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Guangxi goes all out for 'Maritime Silk Road'

Time:2014-09-18  Source:China Daily  Author:Yang Ziman

Trade links and initiatives with neighboring Southeast Asia

Following the call by central authorities to build the 21 Century Maritime Silk Road, the Guangxi Zhuang autonomous region government is taking a range of measures to boost economic cooperation with Southeast Asian countries.

"We will deepen industrial cooperation with the Association of Southeast Asian Nations, particularly in port-related industries, manufacturing, machine building, marine industries, mining, agriculture, tourism and finance," said Chen Wu, chairman of Guangxi.

Located on the southwest border of China neighboring Vietnam and facing the South Sea, Guangxi is the only administrative region in the country connected by both land and maritime routes with ASEAN countries.

The region has been an important hub in trade between China and overseas countries since ancient times.

The ancient maritime Silk Road had its origins during the Han Dynasty (202 BC-220 AD). It began in Fuzhou, Fujian province, headed south to Southeast Asia then turned west to Africa and Europe, helping Chinese merchants move silk, porcelain and tea to overseas markets.

The 21 Century Maritime Silk Road proposal was put forward by Chinese President Xi Jinping in 2013 during a visit to Indonesia in October to promote interconnection and create an economic belt between China and ASEAN countries.

In the blueprint for reviving the maritime Silk Road, the government of Guangxi has outlined five measures to enhance the connection, according to Chen.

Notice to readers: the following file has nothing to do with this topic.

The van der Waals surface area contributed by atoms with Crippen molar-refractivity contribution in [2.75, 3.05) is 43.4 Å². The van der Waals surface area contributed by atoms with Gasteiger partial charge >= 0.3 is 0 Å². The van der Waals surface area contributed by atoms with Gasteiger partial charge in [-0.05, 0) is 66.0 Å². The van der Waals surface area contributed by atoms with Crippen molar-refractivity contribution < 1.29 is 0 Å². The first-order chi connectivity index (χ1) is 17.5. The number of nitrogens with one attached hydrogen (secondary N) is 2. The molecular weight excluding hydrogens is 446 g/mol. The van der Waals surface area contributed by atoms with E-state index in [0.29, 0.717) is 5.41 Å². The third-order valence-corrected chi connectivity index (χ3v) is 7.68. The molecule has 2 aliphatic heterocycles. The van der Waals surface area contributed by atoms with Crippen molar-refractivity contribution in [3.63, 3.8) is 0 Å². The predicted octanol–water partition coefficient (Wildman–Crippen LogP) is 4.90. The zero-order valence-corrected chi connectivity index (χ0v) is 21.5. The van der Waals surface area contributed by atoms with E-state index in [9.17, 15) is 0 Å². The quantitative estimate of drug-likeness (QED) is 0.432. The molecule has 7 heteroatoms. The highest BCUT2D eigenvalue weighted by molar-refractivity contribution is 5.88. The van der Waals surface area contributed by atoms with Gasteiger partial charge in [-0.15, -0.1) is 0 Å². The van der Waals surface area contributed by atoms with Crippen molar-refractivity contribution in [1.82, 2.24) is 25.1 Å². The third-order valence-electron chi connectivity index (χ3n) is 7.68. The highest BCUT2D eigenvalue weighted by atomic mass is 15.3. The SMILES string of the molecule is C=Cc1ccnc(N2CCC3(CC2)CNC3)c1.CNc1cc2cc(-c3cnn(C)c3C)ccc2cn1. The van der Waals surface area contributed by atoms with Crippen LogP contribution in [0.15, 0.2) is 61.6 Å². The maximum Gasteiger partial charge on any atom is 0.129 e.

He said land and maritime passages connecting Guangxi and ASEAN countries will include maritime routes, express highways, high-speed railways, air routes and optical fiber communication cables.

The 3,800-km Nanning-Singapore Economic Corridor is already under construction connecting Vientiane, Thailand, Malaysia, Singapore together with 150 million people living along the route.

He said industrial parks will be built along the Maritime Silk Road based on the current models of the China-Malaysia Qinzhou Industrial Park in Guangxi and the Malaysia-China Kuantan Industrial Park based in Malaysia.

The two new industrial parks, initiated by the leaders of the two countries in 2011, have brought in projects in biomedicine and processing of grain, oil and food, setting an example for other industrial parks to be built in the future, said Chen.

He said another measure is building trade and logistics facilities to ensure the free flow of goods between China and the ASEAN countries.

The Guangxi government has vowed to enhance the development of the Nanning China-ASEAN Commodity Exchange that includes grain and oil, honey, pearls, tropical fruit, fertilizers and wood.

Moreover, the pilot zone for comprehensive financial reforms in border areas established in 2013 will try initiatives to facilitate financial services, according to Chen.

He added that innovation in cross-border finance will be encouraged to explore different ways of making the renminbi exchangeable in capital accounts.

Cross-border renminbi settlement in the pilot zone already ranks first among the 12 administrative regions in the west of China.

Chen said the Guangxi government will also boost people-to-people exchanges along the Maritime Silk Road.

It plans to found a China-ASEAN joint university and other educational centers to attract and cultivate young talent.

A series of collaborative projects in education, public health, culture, sports and poverty alleviation will be developed to boost ties in the future, said the official.


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